The “Global South.” It's a loaded, highly political term often used to define regions of the world in opposition to each other.
More than 90 young artists and creatives from Gabon, Mozambique, the UK, the USA, along with refugees, asylum-seekers, and migrants from Nigeria, Gambia, and Cameroon living in Italy, interrogate the concept of the “Global South” in a new, virtual exhibition called “Where is South?” that launches next month.
In a press release, exhibition organizers say that using the term “Global South”  is sometimes a “shortcut for labeling one part of the planet inferior, less developed, or impoverished.” Others use it interchangeably with the “third world,” another problematic, misleading term that emerged during the Cold War  to describe countries with lower economic status who were also not aligned with the North Atlantic Treaty Organization (NATO) or the Warsaw Pact.
“No matter where we are in the world, there is always a ‘south,'” said the exhibition's co-creator and curator, Simon Njami, who continues:
These young people reclaimed their power to define the word as a very intimate notion that varies according to the place where they are and where they want to reach. The exhibit powerfully reveals that there cannot be any south without the gaze we invest it with.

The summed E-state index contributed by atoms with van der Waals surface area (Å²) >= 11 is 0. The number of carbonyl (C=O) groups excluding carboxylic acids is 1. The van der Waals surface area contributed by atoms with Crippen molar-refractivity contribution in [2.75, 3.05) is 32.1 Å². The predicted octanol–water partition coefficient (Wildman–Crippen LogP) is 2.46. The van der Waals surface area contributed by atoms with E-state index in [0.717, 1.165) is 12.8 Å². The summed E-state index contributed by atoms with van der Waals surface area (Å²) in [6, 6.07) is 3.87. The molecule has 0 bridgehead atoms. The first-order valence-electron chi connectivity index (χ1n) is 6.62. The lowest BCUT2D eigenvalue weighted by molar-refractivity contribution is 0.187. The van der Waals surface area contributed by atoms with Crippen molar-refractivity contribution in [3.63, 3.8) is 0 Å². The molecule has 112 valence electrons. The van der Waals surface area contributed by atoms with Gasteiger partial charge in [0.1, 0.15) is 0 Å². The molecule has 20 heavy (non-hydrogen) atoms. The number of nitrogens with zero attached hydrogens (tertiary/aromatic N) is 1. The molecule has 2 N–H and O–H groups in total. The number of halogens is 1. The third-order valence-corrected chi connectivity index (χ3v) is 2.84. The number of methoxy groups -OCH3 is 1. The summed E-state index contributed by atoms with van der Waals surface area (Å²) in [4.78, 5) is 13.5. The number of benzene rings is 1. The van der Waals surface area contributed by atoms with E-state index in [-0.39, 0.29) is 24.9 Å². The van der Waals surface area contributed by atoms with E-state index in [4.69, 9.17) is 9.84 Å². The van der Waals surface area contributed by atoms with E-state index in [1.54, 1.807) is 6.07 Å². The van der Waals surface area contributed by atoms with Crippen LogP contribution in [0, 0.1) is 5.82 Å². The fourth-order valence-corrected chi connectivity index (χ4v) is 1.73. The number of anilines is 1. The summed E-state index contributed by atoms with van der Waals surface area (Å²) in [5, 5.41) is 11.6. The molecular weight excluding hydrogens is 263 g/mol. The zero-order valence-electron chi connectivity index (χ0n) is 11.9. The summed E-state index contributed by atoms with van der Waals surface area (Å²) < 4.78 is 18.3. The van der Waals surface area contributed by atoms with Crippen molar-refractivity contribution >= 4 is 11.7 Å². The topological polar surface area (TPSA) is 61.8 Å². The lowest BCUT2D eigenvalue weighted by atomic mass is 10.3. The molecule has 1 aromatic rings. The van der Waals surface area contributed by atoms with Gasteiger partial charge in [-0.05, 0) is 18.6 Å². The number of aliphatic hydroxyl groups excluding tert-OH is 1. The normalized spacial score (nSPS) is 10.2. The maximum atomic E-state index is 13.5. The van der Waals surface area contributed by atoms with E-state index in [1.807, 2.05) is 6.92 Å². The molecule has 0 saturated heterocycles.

The exhibit will take over the Moleskine Foundation Instagram  from October 1 through October 30, 2020.
The works are the creative outcomes of the Foundation’s AtWork  initiative, “an itinerant educational workshop designed to unlock the creative potential of young people through critical thinking, intense debate and self-discovery.”
AtWork started in 2012 in Dakar, Senegal, and has since traveled throughout Africa and beyond “to inspire a Pan-African and global network of creative thinkers,” according to the Moleskine Foundation .
The artists, all between the ages of 18 and 27, challenge notions of independence, identity, borders, and history.
Showcasing more than 90 hacked, decorated and transformed notebooks created by artists and creatives in each of the AtWork cities where workshops took place in 2019, the exhibit “redefines the ideologically charged word at a moment when people are debating how to create a more equitable society in a post-pandemic world,” according to the press release.
Libreville's AtWork workshop attracted 24 young choreographers, designers, entrepreneurs, slam poets, film directors, actors, visual artists, photographers and educators who gathered  to “debate, exchange and find their personal ‘souths.'”
Frank Noel Makosso, a poetry slam champion from Libreville, Gabon, participated in the AtWork Libreville workshop in 2019. He defines the word “south” as his “inner self.” For the exhibit, Makossa created a collage of French and English words and phrases from newspapers and magazines in an artwork called, “How to express the ineffable? ”
Here is a sampling of artworks produced during the AtWork Libreville 2019 workshop: